Portus notes

By Steven Lamb | April 18, 2008 | Last updated on April 18, 2008
3 min read

The judge overseeing the bankruptcy of Portus Alternative Asset Management has endorsed the twenty-seventh report of the receiver in the case. Justice Colin Campbell of the Ontario Superior Court of Justice has urged all parties to put the interests of investors first and accelerate the process of liquidating the deposit notes held by Portus’s receiver, KPMG.

The bank that issued the notes, Société Générale (Canada) has offered to buy back the notes, but so far the offer price has not met the receiver’s expectations. Based on a January 18, 2008, valuation of the notes, investors would have received an annual return of just 2.99% on their investment, compared to the 4.41% they could have earned on a zero-coupon Government of Canada bond.

The notes derive their value at maturity from the performance of a hedge fund of funds, the Portus Alternative Investment Master Fund (PAIMF).

But while the notes were principal protected, their structure virtually guaranteed that investors would never see anything near the full return of PAIMF, according to James Grout, partner at ThorntonGroutFinnigan, and counsel for KPMG as receiver.

The notes were designed in such a way that returns were based on the average asset value of the PAIMF, calculated monthly, rather than the actual return of the fund. Even if Portus had survived, investors would not have earned much of a return.

“These notes were a bad investment,” he explained to Justice Colin Campbell. “These notes should never have been purchased for 26,000 investors with average investments of under $30,000.”

For its part, Société Générale maintains that its bid pricing for the notes is in line with its usual commercial terms, and that the bank cannot be expected to offer special consideration to Portus investors.

“Société Générale has said from the outset that much of the information is derived from proprietary models,” says Robert Rusko, senior vice-president of KPMG. “These notes are very complicated and it’s very difficult to know what those notes would be worth.”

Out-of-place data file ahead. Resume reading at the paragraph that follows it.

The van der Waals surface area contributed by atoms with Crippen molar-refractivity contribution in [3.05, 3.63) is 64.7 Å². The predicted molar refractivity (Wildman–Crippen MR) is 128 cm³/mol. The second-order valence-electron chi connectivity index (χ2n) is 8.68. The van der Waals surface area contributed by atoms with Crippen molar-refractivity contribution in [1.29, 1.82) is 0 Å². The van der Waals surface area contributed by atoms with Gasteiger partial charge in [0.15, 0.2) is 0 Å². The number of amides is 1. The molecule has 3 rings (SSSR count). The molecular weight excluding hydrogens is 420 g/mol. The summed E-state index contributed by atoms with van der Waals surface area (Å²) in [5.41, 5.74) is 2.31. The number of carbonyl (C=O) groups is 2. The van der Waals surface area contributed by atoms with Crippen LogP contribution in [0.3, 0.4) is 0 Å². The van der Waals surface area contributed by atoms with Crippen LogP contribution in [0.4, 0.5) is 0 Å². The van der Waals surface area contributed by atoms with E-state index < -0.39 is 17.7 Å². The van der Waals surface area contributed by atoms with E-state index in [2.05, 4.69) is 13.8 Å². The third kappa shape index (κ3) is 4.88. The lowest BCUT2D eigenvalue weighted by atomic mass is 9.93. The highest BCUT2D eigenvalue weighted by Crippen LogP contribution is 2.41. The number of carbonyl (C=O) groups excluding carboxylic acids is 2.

If the receiver were to place a sell order, it would not know the price Société Générale would pay for the note until about eight days later. In the intervening week, the value of the underlying assets could collapse, with that market risk being assumed by the seller, not the bank.

“Because of the time frame and the possible market volatility that takes place from the time you push the button to sell to when you get the money, you don’t know what you are going to get,” he says. “We know there’s market risk, and we know we bear the market risk.”

So far, KPMG has not been able to decipher the pricing model based on historical data.

Meanwhile, KPMG continues to pursue the missing $17.6 million allegedly siphoned off by Boaz Manor. The firm’s legal counsel in Israel has asked a court to compel any related parties to reveal the location of the missing funds, which had apparently been used to buy diamonds.

“We don’t know where the diamonds are,” says Grout. “One person [Manor] says they are in Israel, and the other [Israeli private banker, Yitzchak Toib] says he gave them back to [Manor’s] sister in Hong Kong.”

Filed by Steven Lamb, Advisor.ca, steven.lamb@advisor.rogers.com


Steven Lamb